This month we will continue discussing the common barriers to biomarker testing for cancer patients in the community.

As you may recall, these are the top 10 barriers that I’ve seen to biomarker testing in the community:

  1. High cost of testing.
  2. Long turnaround time for results.
  3. Limited tissue quantity.
  4. Preanalytical issues with tissue.
  5. Low biomarker testing rates.
  6. Lack of standardization in biomarker testing.
  7. Siloed disciplines.
  8. Low reimbursement.
  9. Lengthy complex reports.
  10. Lack of education on guidelines.

When I go into the community and discuss barriers to biomarker testing while everyone can relate to 1-2 barriers, those barriers are typically not the same at every hospital. However, reimbursement is almost always presented as a barrier to biomarker testing. The reimbursement process may be confusing and there have been recent changes. If everything is not submitted properly, testing may not be covered. Let me start by saying I have no magic bullet to fix the problems with molecular pathology billing and I’m not the expert on billing. I have had to navigate the reimbursement process and can share my experiences.

Let’s start with Medicare as they represent a payer all of us have to work with and we frequently see other insurers make coverage decisions based on Medicare rates. The Medicare coverage for single gene testing has historically covered the testing, albeit maybe not at a rate we consider acceptable. In 2018 Medicare issued a national coverage determination (NCD) for NGS if the patient has stage III or IV cancer and the NGS assay has an FDA-approved or cleared indication for use in that patient’s cancer and results are provided to the treating physician for management of the patient using a report template to specify treatment options (1). This means if you use a reference laboratory that has an assay that is approved as a companion diagnostic for a drug that is approved in the tumor type you are testing, the test could be covered. For the test to be covered the correct CPT code from the AMA would need to be applied, an ICD-10 qualifying code to meet medical necessity, and if your state is covered by the MolDX program you would also need to provide a Z-code that is specific for the test. Confused yet?  

There is also a Medicare 14-day rule (formally called Date of Service Regulation 42 C.F.R. §414.510). This rule requires the performing lab to bill the hospital for certain tests that are ordered less than 14 days after an inpatient or outpatient discharge. There was a change as of January 1, 2018 that allows labs to bill for certain molecular pathology tests if the patient was admitted as an outpatient (think biopsy performed in hospital but patient was not admitted as an inpatient). This does not negate the 14 day rule, but it gives us some exceptions so that we may bill for molecular pathology testing ordered after the patient was discharged. This rule also mandates that the performing lab is the billing lab.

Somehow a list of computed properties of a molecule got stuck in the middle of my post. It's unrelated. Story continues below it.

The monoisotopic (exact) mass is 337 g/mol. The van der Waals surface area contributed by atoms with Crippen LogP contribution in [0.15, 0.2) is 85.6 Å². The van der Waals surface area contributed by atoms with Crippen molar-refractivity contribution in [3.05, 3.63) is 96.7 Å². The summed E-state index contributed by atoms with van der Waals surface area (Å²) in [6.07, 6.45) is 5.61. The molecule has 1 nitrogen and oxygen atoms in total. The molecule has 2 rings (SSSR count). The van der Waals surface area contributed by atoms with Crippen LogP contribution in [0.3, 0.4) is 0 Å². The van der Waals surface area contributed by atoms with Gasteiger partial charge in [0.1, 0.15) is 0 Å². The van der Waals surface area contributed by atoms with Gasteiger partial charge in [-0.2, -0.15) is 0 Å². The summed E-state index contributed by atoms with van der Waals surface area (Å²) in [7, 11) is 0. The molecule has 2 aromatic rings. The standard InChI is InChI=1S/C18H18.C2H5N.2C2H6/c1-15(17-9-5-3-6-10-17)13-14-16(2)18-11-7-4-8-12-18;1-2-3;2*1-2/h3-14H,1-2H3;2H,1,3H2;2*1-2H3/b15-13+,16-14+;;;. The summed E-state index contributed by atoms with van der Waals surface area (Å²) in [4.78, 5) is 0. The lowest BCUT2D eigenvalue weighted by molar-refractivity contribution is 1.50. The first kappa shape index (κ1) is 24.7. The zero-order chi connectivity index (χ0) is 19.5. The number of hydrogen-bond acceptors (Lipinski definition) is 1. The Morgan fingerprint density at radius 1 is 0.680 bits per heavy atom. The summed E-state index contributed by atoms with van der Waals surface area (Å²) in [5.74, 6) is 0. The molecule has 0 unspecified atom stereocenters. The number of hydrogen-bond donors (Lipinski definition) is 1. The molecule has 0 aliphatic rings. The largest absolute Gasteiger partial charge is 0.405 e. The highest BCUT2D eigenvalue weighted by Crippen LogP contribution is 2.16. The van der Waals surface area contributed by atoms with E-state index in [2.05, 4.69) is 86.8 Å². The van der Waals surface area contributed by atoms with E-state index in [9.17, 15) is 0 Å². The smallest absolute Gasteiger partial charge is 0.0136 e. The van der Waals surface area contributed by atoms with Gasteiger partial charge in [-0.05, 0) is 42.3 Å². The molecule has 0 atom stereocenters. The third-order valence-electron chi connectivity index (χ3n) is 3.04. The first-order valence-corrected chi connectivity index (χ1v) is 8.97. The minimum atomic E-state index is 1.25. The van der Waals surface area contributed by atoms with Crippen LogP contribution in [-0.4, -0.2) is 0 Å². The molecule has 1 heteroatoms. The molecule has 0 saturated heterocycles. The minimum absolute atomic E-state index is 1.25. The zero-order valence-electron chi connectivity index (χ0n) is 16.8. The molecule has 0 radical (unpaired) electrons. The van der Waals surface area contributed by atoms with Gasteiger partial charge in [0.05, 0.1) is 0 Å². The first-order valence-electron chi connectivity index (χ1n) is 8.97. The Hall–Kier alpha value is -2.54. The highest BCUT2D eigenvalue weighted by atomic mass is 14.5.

For payers that are not Medicare, it is helpful to have a conversation with the medical director or a customer service representative to get information on how to get your test covered. We have presented to the medical directors for private payers. While we did cover the scientific merit of our testing, we also had to go over financials for the payer. It was helpful to speak their language and provide clear information on the financial benefit to NGS over single gene testing.

Many of the reference laboratories will handle the billing for you if your hospital contract with them is written that way. This would allow those of us that are not billing experts to ensure all of the coding is applied properly. Of course you would still need to supply the information to the reference laboratory. These labs also offer low out of pocket costs to the patient. If you are insourcing testing, I would recommend having a molecular billing consultant. There are consultants available that allow you to submit questions and pay per question. This has come in handy for my organization.

Lastly, I urge you to join and get involved with organizations that represent the laboratory community such as CAP, AMP, ASCP, etc. These organizations help address policy change to ensure molecular testing is reimbursed in a fair manner. Molecular pathology results have value for the patient and cost money to be performed. We should expect fair payment for the service rendered.

Reference

  1. National Coverage Analysis (NCA) for Next Generation Sequencing (NGS) for Medicare Beneficiaries with Advanced Cancer (CAG-00450N). 1/21/19